RE/MAX 440
John F. O'Hara

John F. O'Hara
731 W Skippack Pike  Blue Bell  PA 19422
Phone:  610-277-4060
Office:  215-643-3200
Cell:  267-481-1786
Fax:  267-354-6973

My Blog

Non-Candy Halloween Treats Kids Actually Love

October 20, 2017 1:36 am

Armies of Moms have puzzled over the years about non-candy Halloween giveaways that will bring a smile to the most discerning little ghosts and goblins.

The fact is, for most young children, the fun of trick-or-treating door-to-door in costume is more exciting than the treats they happen to collect – and many parents confiscate most of the sweet stuff anyway once it reaches home.  

A panel of parents brainstorming at a PTA meeting in California came up with a formidable list of stuff that makes a great alternative to candy treats.

More good ideas can likely be found at your nearby dollar store.

Food treats:

Juice boxes – Little trick or treaters can work up a thirst. Be sure to choose no-sugar added juices.

Fruit cups – Tie a black or orange ribbon around individual cups of applesauce or other cut-up fruit.  

Granola bars – Kids never get tired of these chewy little treats. Seasonal pumpkin-flavored varieties are available.

Raisins – Those tiny little boxes of raisins seem to appeal to kids of all ages.

Baked chips – They may be fairly empty calories, but they‘re a sugarless, kid-friendly treat.

Non-food treats:

Slime – little plastic containers of slime are a natural pick for the icky Halloween season.

Plastic body parts – Little kids are sure to get a kick out of plastic lips, noses, or fingernails.

Action figures – These or other small toys, such as Hot Wheels cars, are favored by  kids and great for trading.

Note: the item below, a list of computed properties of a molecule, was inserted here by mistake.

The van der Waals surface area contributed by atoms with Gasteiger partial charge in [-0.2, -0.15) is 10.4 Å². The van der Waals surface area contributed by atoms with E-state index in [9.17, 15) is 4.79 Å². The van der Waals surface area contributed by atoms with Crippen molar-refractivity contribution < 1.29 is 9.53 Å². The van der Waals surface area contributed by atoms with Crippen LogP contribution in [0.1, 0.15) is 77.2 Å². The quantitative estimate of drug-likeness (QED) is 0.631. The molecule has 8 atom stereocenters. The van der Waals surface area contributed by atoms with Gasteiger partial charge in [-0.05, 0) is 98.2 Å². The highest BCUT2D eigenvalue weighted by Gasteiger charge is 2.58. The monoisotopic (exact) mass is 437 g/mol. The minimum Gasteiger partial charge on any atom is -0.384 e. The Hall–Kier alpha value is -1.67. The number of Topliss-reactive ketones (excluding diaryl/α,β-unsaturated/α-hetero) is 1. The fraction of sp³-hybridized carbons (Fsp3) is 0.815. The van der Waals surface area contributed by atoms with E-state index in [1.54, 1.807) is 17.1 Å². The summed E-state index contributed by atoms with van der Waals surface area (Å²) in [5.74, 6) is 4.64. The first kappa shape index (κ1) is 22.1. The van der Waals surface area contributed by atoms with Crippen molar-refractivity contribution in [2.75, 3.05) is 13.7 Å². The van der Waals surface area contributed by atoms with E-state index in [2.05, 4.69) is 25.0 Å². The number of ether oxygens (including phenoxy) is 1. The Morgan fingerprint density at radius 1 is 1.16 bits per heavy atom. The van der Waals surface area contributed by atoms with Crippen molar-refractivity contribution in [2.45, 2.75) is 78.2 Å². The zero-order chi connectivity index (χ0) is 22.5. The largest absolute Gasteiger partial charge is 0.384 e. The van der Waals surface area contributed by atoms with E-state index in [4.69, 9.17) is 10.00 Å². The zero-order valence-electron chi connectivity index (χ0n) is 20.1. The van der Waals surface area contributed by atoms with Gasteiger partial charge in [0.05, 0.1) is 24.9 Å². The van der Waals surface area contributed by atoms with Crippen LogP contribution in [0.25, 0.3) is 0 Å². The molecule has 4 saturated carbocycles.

Instant tattoos – Wash-off Halloween tattoos are widely available at this time of the year.

Play-doh – Individual containers of colorful Play-doh are a hit no matter the time of year.

Bubbles – Another perennial favorite, plastic bottles of magic bubbles are  a treat for most younger kids.

Stickers – You’ll find vast arrays of popular Halloween-themed stickers at almost any toy, drug or big-box store.

Published with permission from RISMedia.


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Tips for Stocking and Maintaining Your Medicine Cabinet

October 20, 2017 1:36 am

Many of us have old bottles and boxes that hang around in our medicine cabinet for years. However, keeping on top of the products in your medicine cabinet can make or break an oncoming bout of flu or fever. Below are a handful of tips from MultiVu for stocking and maintaining your arsenal.

When in doubt, throw it out. Once you've opened a medication the clock starts ticking on its shelf life. Items like that are usually good for about a year from when they're opened. Regularly check the expiration date on your product.

Everyday basics. A variety of illnesses are common during the winter months. Basics include good oral hygiene and it's very important and it starts with clean teeth.   

Must-haves for flu season. No one wants a cold to persist, so don't let it slow you down. Medical studies have shown that zinc gluconate, which is found in lozenges such as Cold-EEZE, shortens the duration of a cold so you can feel better faster.

Other essentials. While antibiotics are often used to treat cold and flu, they can disrupt your balance of friendly and unfriendly bacteria, creating digestive discomfort. Probiotics are a great medicine cabinet staple because they help balance healthy bacteria levels in your gut and, since 70 percent of your immune system lives in your digestive tract, they support a healthy immune system as well. When choosing a probiotic, look for the dosing information, otherwise known as the CFU count. CFUs refer to the number of good bacteria in the supplement. For example, on the lower end, probiotics with 2 billion CFU can help support everyday digestive health, while additional CFUs on the higher end can help bolster immune support.

Storing and discarding. Rethink where you keep your medicines. Humidity from steamy showers can expedite the expiry of medication. It's best to keep them in a child-safe, dry, and cool place. And landfill sites and water supplies have become contaminated with discarded medicines. Participating in a community drug take back program or a trip to the pharmacy are the best ways to discard old or unneeded medications.

Source: MultiVu

Published with permission from RISMedia.


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